It can also offer a sense of purpose, and a reminder that everyone’s happiness is relative.

Planning ahead allows you enough time to manage expectations and take a break to prevent high-stress levels.

Scheduling in activities that you find relaxing, such as walking or listening to music will help you unwind.

This can be hard to do with the amount of expected Christmas responsibilities, so planning in advance can help you fit your regular activities in.

In order to feel settled and grounded, keeping a routine that’s relatively parallel to your binary week can help keep your emotions steady.

Eating Disorder Management

Saying no to friends and family can be difficult. However, setting social and emotional limits and boundaries is critical for your mental wellbeing.

If you are planning your activities in advance, maybe try and plan how others might be feeling or behaving at this time too.

Ensuring that others understand your need for some distance or preference on socialising can avoid the tension that so many of us dread.

It is tempting to indulge socially, mentally, and physically at Christmas.

Spending a lot of time at home can lead to a feeling of claustrophobia. This is made worse by over-eating and drinking in excess.

This isn’t to say don’t eat your homemade mince pies, but the emotional and physical bloat can leave you feeling more negative than before.

Christmas is renowned for being food-orientated, this isn’t helped by the adverts and meals that we are expected to attend.

If you suffer from an eating disorder, this can make you want to literally ‘tap out’ of Christmas and other events.

Encouragement from others to indulge in food can be stressful and emotionally taxing. [2]

It can cause pressure to eat and the worry of binging. Planning ahead for those with ED’s can really help:

  • If you can, sit next to someone that supports you, and possibly copy their portion so you don’t feel observed
  • Try and participate in conversation during the meal or snacks, removing the focus from food
  • Try and distract yourself after the meal to avoid urges. Possible watch a film or play games

Holiday Highs

Getting through the Christmas period with addiction or worries regarding drugs and alcohol can cause a lot of stress.

Alcohol is also a depressant; although it’s a temporary feeling of euphoria, and can ease social situations, keeping a tab on how you’re feeling can help prevent any negativity following excessive consumption.

It’s easy to slip into ‘one more’ drink; everyone starts drinking at different times, normally earlier, and more often.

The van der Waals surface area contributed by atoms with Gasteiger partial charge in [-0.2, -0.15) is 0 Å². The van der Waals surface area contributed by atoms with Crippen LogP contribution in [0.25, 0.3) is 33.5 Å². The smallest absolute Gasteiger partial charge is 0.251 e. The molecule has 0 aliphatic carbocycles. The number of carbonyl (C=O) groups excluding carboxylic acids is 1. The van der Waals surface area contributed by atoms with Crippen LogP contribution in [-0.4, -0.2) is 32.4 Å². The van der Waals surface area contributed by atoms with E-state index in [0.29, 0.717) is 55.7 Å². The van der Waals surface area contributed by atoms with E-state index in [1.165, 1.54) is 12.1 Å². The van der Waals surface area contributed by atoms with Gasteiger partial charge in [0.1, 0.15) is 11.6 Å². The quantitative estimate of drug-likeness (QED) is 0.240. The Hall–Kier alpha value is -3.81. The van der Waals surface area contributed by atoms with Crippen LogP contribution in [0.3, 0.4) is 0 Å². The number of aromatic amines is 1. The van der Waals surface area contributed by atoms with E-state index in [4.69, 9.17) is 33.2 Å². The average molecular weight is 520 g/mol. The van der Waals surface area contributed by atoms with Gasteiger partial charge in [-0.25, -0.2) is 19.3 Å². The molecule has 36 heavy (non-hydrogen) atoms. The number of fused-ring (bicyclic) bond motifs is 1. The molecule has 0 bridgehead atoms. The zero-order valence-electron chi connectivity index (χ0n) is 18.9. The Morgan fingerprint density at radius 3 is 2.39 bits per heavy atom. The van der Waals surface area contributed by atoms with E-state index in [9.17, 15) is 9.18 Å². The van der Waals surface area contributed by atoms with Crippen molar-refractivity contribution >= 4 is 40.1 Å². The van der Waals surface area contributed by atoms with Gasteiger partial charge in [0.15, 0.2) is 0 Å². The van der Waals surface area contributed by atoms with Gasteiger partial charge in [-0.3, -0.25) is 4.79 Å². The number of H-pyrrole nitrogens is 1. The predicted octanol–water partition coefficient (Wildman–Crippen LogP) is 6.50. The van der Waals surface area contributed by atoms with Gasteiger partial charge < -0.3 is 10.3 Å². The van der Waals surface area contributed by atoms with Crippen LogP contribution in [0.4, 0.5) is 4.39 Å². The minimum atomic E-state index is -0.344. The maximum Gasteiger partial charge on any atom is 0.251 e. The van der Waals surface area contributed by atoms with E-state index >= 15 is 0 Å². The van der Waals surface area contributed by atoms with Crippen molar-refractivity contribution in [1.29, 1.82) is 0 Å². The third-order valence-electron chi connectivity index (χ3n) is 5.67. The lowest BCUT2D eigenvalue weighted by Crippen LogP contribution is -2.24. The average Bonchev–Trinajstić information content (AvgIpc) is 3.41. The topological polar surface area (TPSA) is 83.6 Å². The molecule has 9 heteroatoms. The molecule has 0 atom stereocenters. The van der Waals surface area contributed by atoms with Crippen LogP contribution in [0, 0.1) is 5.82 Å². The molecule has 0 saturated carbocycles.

This lack of routine can lead someone with a drinking problem into a downward spiral.

Whilst many state that drinking is a sign of celebration, for some, drinking at Christmas is related to stress, playing a large role in over-consumption.

Alcohol is also a depressant; although it’s a temporary feeling of euphoria, and can ease social situations, keeping a tab on how you’re feeling can help prevent any negativity following excessive consumption.

Many individuals use alcohol to dampen feelings of depression and sadness, but this often leads to a spiral of negativity and worsening effects.

If you’re spending the holiday in recovery, you may be faced with:

Maintaining sobriety for those in recovery should be the main focus for them during the holidays. This is why being patient with yourself, and self-management are the biggest tips for Christmas.

Prioritise yourself, your sleep, and your mental health in order to be in with the best chance of prolonging sobriety.

For many, they opt to spend Christmas under the influence of less socially acceptable substances.

Christmas is hard for users and their families, there are expectations of perfection and ideals we think we need to reach.

The reality is that it’s just another day of celebrating what we have.

However, this pressure forces drug users to hide their habits, even more, going to dramatic lengths to use in order to cope on the day.

For example, many individuals get anxious when they’re high, a common symptom.

This can lead them to use more until their anxiety subsides but produces a worse come down.

People also tend to drink lots to try and mask drug use, but all this does is put the user at more of a health risk.

Drugs can mask the effects of drugs, leading many to use more and more often.